Trump’s Secret Currency War Weapon

When will the strong dollar weaken? Ultimately, the answer is whenever the president and Treasury secretary want.

When the Treasury is not overly concerned with the dollar, market forces can prevail to raise or lower the exchange rate compared with euros, Swiss francs, yen or any other currency.

Sometimes, other central banks intervene to raise or lower their currencies relative to the dollar and the U.S. does not seem to care. China is notorious for this. Japan and Switzerland are other practiced currency manipulators.

Except in extraordinary circumstances, the U.S. Treasury does not directly intervene in currency markets to target U.S. dollar exchange rates. If such targeting is needed, the Treasury will work with the Fed to adjust interest rates to affect the dollar’s value.

All of this may be about to change.

China is the world’s biggest offender in the currency wars today. China devalued the yuan twice in 2015, crashing U.S. markets both times.

And Monday it devalued again. It was not a “maxi-devaluation” (5% or more in one day) but a “red line” devaluation because the exchange rate passed the psychologically important 7.00-to-1 ratio. The market panicked again.

The fact is, China’s cheap-yuan policy has undermined Trump’s trade war policies. And a strong dollar works against his economic plans. Both Trump and Treasury Secretary Mnuchin have publicly expressed dismay at the dollar’s persistent strength.

A strong dollar makes imports less expensive, which has a deflationary impact on the U.S. domestic economy. This is at a time when both the Fed and the White House would like to see more inflation.

A strong dollar also hurts U.S. exports from major companies such as Boeing and GE. That hurts U.S. competitiveness and U.S. jobs. Finally, a strong dollar hurts corporate profits of U.S. global companies because their overseas profits are translated back into fewer U.S. dollars. This is a head wind to U.S. stock market performance.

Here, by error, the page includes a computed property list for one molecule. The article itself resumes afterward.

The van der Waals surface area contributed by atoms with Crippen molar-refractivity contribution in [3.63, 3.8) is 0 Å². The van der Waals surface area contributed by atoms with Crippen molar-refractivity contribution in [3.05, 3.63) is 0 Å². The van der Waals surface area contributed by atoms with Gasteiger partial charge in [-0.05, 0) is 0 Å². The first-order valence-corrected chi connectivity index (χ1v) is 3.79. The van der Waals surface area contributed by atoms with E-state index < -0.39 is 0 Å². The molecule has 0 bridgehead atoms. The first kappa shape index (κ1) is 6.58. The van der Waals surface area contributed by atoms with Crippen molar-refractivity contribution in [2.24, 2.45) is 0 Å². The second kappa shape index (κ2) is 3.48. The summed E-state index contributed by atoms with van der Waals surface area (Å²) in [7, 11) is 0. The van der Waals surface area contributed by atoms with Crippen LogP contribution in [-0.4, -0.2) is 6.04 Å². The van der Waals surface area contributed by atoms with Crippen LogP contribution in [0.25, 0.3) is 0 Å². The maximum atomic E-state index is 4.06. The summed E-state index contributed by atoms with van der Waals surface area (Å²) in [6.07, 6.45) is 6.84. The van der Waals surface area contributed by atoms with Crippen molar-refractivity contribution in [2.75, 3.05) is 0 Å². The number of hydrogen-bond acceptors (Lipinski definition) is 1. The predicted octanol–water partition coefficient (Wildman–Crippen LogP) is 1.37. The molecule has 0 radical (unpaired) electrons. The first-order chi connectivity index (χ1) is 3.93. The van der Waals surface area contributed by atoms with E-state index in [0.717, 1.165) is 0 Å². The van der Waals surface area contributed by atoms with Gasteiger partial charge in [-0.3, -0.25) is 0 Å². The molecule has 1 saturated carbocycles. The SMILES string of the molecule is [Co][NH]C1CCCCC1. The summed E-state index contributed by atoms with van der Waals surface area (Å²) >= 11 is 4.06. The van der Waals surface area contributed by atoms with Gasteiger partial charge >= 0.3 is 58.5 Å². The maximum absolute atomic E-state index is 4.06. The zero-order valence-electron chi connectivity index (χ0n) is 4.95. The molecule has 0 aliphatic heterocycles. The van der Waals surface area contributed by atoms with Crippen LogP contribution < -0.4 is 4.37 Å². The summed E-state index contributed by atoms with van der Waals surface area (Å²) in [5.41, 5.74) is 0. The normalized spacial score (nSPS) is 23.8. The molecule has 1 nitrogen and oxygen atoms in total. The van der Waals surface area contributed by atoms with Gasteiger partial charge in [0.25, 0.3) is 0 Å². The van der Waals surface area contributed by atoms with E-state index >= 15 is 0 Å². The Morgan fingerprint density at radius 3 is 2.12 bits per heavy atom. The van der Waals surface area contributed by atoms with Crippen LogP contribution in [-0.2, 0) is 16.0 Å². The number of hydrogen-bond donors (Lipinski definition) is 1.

Now the Treasury Department has officially labelled China a currency manipulator, for the first time in 25 years. The move is largely symbolic, but it opens the door for additional sanctions.

While the White House, Treasury and Fed may be united in their desire to see a weaker dollar and more inflation, the Fed did nothing to achieve that until fairly recently. The Fed had been on a path of raising interest rates for three years, beginning with the “liftoff” rate hike in December 2015.

Only after last December’s stock market swoon did the Fed back off its interest rate hikes. And just last week it cut rates for the first time since 2008.

Since October 2017, the Fed was also tightening money supply through “quantitative tightening,” or QT, the opposite of quantitative easing.

The combination of rate hikes and QT caused a significant increase in U.S. interest rates in all maturities and, in turn, a stronger dollar as capital flowed to the U.S. in search of higher yields.

The result was a persistent strong dollar.

Now the Fed has discontinued QT two months ahead of schedule. So the Fed is no longer undermining its own desires for a weaker dollar. But the Fed cannot control the exchange rate with other currencies. It can influence them, but foreign central banks can counteract the Fed’s efforts by manipulating their own currencies.

But here’s where it gets interesting. If the White House and Treasury want a weaker dollar, they can achieve it on their own with no help from the Fed. The Treasury is well-equipped to do this kind of intervention by using their Exchange Stabilization Fund, or ESF.

The ESF was created under the Gold Reserve Act of 1934, which provided legal ratification for FDR’s confiscation of private gold from U.S. citizens in 1933. FDR paid $20.67 in paper money for the gold in 1933, knowing he intended to raise the price of gold.